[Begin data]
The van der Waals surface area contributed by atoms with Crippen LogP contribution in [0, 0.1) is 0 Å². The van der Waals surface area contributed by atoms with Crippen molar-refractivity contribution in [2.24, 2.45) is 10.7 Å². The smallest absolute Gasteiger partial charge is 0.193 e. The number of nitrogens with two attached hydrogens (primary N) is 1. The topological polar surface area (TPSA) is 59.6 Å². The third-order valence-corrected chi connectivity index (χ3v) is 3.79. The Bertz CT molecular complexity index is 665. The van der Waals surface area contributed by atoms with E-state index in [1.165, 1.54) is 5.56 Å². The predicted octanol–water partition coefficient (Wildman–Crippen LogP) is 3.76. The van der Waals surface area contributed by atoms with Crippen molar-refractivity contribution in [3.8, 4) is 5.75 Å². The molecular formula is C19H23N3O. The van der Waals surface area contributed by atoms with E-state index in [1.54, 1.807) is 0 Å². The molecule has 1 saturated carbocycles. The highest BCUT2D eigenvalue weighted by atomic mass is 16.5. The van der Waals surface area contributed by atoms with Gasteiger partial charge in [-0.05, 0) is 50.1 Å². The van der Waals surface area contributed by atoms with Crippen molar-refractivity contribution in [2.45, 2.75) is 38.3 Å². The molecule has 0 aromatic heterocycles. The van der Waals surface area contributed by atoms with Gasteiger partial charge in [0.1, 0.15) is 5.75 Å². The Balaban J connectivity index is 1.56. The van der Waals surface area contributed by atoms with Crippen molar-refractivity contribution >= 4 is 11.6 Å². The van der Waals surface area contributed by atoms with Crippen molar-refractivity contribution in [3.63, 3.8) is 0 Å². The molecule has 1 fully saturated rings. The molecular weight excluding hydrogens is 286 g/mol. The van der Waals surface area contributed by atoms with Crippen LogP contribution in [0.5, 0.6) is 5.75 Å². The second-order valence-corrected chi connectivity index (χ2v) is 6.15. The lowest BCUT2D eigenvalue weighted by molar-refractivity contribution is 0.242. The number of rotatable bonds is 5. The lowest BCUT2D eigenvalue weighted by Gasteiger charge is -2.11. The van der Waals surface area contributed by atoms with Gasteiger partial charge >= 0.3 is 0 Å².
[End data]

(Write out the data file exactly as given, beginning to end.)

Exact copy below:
The van der Waals surface area contributed by atoms with Crippen LogP contribution in [0, 0.1) is 0 Å². The van der Waals surface area contributed by atoms with Crippen molar-refractivity contribution in [2.24, 2.45) is 10.7 Å². The smallest absolute Gasteiger partial charge is 0.193 e. The number of nitrogens with two attached hydrogens (primary N) is 1. The topological polar surface area (TPSA) is 59.6 Å². The third-order valence-corrected chi connectivity index (χ3v) is 3.79. The Bertz CT molecular complexity index is 665. The van der Waals surface area contributed by atoms with E-state index in [1.165, 1.54) is 5.56 Å². The predicted octanol–water partition coefficient (Wildman–Crippen LogP) is 3.76. The van der Waals surface area contributed by atoms with Crippen molar-refractivity contribution in [3.8, 4) is 5.75 Å². The molecular formula is C19H23N3O. The van der Waals surface area contributed by atoms with E-state index in [1.54, 1.807) is 0 Å². The molecule has 1 saturated carbocycles. The highest BCUT2D eigenvalue weighted by atomic mass is 16.5. The van der Waals surface area contributed by atoms with Gasteiger partial charge in [-0.05, 0) is 50.1 Å². The van der Waals surface area contributed by atoms with Crippen molar-refractivity contribution in [2.45, 2.75) is 38.3 Å². The molecule has 0 aromatic heterocycles. The van der Waals surface area contributed by atoms with Gasteiger partial charge in [0.1, 0.15) is 5.75 Å². The Balaban J connectivity index is 1.56. The van der Waals surface area contributed by atoms with Crippen molar-refractivity contribution >= 4 is 11.6 Å². The van der Waals surface area contributed by atoms with Crippen molar-refractivity contribution in [3.63, 3.8) is 0 Å². The molecule has 1 fully saturated rings. The molecular weight excluding hydrogens is 286 g/mol. The van der Waals surface area contributed by atoms with Crippen LogP contribution in [0.5, 0.6) is 5.75 Å². The second-order valence-corrected chi connectivity index (χ2v) is 6.15. The lowest BCUT2D eigenvalue weighted by molar-refractivity contribution is 0.242. The number of rotatable bonds is 5. The lowest BCUT2D eigenvalue weighted by Gasteiger charge is -2.11. The van der Waals surface area contributed by atoms with Gasteiger partial charge >= 0.3 is 0 Å².